For regulated subsidiaries, the basic indicator or standardized approaches are adopted as agreed with local regulators.

Reputation and legal risk

Our reputation and financial soundness are of fundamental importance to us and to our customers, shareholders and employees.

Reputation risk is the potential for negative publicity regarding our business conduct or practices which, whether true or not, could significantly harm our reputation as a leading financial institution, or could materially and adversely affect our business, operations or financial condition.

Legal risk is the potential for civil litigation or criminal or regulatory proceedings being commenced against CIBC that, once decided, could materially and adversely affect our business, operations or financial condition.

The RMC provides oversight of the management of reputation and legal risks. The identification, consideration and prudent, proactive management of potential reputation and legal risks is a key responsibility of CIBC and all of our employees.

Our Global Reputation and Legal Risks Policy sets standards for safeguarding our reputation and minimizing exposure to reputation and legal risks. The policy is supplemented by business procedures for identifying and escalating transactions to the Reputation and Legal Risk Committee that could pose material reputation risk and/or legal risk.

Regulatory risk

Regulatory risk is the risk of non-compliance with regulatory requirements. Non-compliance with these requirements may lead to regulatory sanctions and harm to our reputation.

Our regulatory compliance philosophy is to manage regulatory risk through the promotion of a strong compliance culture, and the integration of sound controls within the business and infrastructure groups. The foundation of this approach is a comprehensive Legislative Compliance Management (LCM) framework. The LCM framework maps regulatory requirements to internal policies, procedures and controls that govern regulatory compliance.

Our Compliance department is responsible for the development and maintenance of a comprehensive regulatory compliance program, including oversight of the LCM framework. The department is independent of business management and reports regularly to the Audit Committee.

Primary responsibility for compliance with all applicable regulatory requirements rests with senior management of the business and infrastructure groups, and extends to all employees. The Compliance department's activities support those groups, with particular emphasis on regulatory requirements that govern the relationship between CIBC and its clients that help protect the integrity of the capital markets.

Environmental risk

Environmental risk is the risk of financial loss or damage to reputation associated with environmental issues, whether arising from our credit and investment activities or related to our own operations. Our corporate environmental policy, originally approved by the Board in 1993 and most recently updated and approved by the RMC in 2011, commits CIBC to responsible conduct in all activities to protect and conserve the environment; safeguard the interests of all stakeholders from unacceptable levels of environmental risk; and support the principles of sustainable development.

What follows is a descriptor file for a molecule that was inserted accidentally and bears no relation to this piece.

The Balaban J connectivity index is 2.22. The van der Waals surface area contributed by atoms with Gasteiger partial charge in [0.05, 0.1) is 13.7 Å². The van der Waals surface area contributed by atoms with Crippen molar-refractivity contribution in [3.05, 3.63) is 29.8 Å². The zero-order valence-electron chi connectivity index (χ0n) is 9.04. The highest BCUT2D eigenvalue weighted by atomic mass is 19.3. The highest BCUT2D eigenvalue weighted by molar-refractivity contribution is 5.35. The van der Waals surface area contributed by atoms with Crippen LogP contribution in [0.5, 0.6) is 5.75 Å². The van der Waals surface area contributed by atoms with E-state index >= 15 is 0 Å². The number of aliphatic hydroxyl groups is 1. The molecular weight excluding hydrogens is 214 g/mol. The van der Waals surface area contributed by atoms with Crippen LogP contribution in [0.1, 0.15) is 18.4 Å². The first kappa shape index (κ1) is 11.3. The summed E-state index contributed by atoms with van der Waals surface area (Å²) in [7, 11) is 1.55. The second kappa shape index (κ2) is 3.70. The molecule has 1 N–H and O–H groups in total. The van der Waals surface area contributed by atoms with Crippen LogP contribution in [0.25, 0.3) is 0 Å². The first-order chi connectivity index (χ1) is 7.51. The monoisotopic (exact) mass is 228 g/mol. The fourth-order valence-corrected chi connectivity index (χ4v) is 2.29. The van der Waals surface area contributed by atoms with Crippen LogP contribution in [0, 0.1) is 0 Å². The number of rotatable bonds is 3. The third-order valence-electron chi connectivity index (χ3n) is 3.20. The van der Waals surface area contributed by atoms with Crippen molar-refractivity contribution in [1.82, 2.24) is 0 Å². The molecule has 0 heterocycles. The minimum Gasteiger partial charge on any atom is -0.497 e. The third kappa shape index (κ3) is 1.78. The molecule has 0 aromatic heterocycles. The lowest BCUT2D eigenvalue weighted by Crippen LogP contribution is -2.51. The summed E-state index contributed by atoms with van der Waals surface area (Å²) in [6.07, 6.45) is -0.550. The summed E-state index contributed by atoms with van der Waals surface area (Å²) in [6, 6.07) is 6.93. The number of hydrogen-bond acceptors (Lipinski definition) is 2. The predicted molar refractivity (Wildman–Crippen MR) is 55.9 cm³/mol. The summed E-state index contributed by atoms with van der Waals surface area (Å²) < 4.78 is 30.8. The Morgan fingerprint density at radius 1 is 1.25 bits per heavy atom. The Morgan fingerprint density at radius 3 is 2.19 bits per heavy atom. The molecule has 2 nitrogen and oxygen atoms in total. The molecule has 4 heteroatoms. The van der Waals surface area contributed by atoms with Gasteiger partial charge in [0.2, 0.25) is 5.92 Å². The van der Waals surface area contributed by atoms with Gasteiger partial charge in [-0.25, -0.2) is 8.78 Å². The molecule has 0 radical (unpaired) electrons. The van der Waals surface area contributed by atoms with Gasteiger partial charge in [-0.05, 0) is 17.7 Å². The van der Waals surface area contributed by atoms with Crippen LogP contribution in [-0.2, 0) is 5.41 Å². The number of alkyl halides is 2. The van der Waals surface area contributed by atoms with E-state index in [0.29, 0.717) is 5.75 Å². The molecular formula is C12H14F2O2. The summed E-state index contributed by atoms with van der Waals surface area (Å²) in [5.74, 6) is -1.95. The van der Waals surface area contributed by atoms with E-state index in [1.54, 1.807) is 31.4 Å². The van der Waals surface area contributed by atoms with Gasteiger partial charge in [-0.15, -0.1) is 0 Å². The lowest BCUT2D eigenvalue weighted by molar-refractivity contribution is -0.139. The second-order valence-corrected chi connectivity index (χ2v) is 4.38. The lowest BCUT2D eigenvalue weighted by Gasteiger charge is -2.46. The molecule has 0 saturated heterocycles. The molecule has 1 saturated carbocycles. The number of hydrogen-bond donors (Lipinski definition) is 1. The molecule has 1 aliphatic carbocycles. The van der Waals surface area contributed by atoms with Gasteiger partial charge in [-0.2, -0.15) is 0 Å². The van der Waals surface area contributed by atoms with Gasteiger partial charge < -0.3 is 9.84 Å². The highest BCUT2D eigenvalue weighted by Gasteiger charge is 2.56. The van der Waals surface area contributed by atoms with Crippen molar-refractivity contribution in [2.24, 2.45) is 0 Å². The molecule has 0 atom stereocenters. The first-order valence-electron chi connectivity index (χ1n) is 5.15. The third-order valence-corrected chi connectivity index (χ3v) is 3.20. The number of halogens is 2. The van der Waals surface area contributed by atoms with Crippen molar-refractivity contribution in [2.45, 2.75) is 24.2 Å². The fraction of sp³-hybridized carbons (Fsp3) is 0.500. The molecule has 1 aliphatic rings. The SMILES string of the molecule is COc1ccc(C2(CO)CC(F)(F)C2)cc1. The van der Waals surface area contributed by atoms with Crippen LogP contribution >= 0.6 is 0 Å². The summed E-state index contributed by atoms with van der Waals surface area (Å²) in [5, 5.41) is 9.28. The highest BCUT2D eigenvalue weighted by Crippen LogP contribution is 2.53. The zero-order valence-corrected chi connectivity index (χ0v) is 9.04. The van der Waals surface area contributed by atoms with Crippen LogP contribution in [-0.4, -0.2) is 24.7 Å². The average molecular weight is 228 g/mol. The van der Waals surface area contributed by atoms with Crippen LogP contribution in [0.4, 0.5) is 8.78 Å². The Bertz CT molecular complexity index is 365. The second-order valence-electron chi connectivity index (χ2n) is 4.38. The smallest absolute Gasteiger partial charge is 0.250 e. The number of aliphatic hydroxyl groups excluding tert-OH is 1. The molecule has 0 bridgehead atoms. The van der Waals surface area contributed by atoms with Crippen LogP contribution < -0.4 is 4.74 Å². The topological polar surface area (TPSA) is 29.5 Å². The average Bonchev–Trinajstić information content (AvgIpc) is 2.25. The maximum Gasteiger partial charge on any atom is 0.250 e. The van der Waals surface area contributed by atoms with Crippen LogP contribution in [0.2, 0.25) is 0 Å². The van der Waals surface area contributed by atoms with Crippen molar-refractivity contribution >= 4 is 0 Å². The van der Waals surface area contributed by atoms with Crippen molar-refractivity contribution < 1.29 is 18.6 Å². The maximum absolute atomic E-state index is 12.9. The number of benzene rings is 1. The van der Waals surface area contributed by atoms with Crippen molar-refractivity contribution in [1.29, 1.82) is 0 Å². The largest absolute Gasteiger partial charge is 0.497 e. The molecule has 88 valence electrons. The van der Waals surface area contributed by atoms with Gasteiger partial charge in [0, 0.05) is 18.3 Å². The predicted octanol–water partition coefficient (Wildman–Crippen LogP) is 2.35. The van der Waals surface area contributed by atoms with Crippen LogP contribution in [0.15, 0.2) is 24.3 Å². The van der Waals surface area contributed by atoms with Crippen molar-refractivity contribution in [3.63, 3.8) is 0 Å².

The policy is addressed by an integrated Corporate Environmental Management Program which is under the overall management of the Environmental Risk Management (ERM) group in Risk Management. Environmental evaluations are integrated into our credit and investment risk assessment processes, with environmental risk management standards and procedures in place for all sectors. In addition, environmental and social risk assessments in project finance are required in accordance with our commitment to the Equator Principles, a voluntary set of guidelines for financial institutions based on the screening criteria of the International Finance Corporation, which we adopted in 2003. We also conduct ongoing research and benchmarking on environmental issues such as climate change and biodiversity protection as they may pertain to responsible lending practices. We are also a signatory to and participant in the Carbon Disclosure Project, which promotes corporate disclosure to the investment community on greenhouse gas emissions and climate change management.

The ERM group works closely with Corporate Services, Marketing, Communications and Public Affairs, and other business and functional groups in ensuring that high standards of environmental due diligence and responsibility are applied in our facilities management, purchasing and other operations. An Environmental Management Committee is in place to provide oversight and to support these activities.

Accounting and control matters

Critical accounting policies and estimates

A summary of significant accounting policies is presented in Note 1 to the consolidated financial statements of the 2012 Annual Report. Certain accounting policies require us to make judgments and estimates, some of which may relate to matters that are uncertain. The key management judgments and estimates remain substantially unchanged from those described on pages 69 to 74 of the 2012 Annual Report.